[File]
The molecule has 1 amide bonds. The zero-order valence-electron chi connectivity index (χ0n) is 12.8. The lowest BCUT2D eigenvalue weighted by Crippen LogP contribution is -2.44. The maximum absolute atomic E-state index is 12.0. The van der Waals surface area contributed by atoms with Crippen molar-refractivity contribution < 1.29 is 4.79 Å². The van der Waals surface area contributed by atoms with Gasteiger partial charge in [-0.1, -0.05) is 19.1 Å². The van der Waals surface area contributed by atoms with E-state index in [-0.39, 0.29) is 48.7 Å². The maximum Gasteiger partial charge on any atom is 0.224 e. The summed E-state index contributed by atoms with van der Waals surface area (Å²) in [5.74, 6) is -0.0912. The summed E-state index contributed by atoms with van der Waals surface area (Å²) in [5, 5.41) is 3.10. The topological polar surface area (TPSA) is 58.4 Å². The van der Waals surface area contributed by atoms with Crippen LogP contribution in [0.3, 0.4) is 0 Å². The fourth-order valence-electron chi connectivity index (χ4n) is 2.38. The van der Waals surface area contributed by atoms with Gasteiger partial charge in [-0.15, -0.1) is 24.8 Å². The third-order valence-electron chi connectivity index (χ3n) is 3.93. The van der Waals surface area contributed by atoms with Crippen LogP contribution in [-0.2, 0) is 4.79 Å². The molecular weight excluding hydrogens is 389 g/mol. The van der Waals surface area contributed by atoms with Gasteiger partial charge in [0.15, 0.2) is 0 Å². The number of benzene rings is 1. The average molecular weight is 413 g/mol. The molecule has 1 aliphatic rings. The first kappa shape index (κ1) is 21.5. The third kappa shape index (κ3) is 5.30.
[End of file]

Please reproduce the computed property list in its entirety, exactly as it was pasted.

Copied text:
The molecule has 1 amide bonds. The zero-order valence-electron chi connectivity index (χ0n) is 12.8. The lowest BCUT2D eigenvalue weighted by Crippen LogP contribution is -2.44. The maximum absolute atomic E-state index is 12.0. The van der Waals surface area contributed by atoms with Crippen molar-refractivity contribution < 1.29 is 4.79 Å². The van der Waals surface area contributed by atoms with Gasteiger partial charge in [-0.1, -0.05) is 19.1 Å². The van der Waals surface area contributed by atoms with E-state index in [-0.39, 0.29) is 48.7 Å². The maximum Gasteiger partial charge on any atom is 0.224 e. The summed E-state index contributed by atoms with van der Waals surface area (Å²) in [5.74, 6) is -0.0912. The summed E-state index contributed by atoms with van der Waals surface area (Å²) in [5, 5.41) is 3.10. The topological polar surface area (TPSA) is 58.4 Å². The van der Waals surface area contributed by atoms with Crippen LogP contribution in [0.3, 0.4) is 0 Å². The fourth-order valence-electron chi connectivity index (χ4n) is 2.38. The van der Waals surface area contributed by atoms with Gasteiger partial charge in [-0.15, -0.1) is 24.8 Å². The third-order valence-electron chi connectivity index (χ3n) is 3.93. The van der Waals surface area contributed by atoms with Crippen LogP contribution in [-0.2, 0) is 4.79 Å². The molecular weight excluding hydrogens is 389 g/mol. The van der Waals surface area contributed by atoms with Gasteiger partial charge in [0.15, 0.2) is 0 Å². The number of benzene rings is 1. The average molecular weight is 413 g/mol. The molecule has 1 aliphatic rings. The first kappa shape index (κ1) is 21.5. The third kappa shape index (κ3) is 5.30.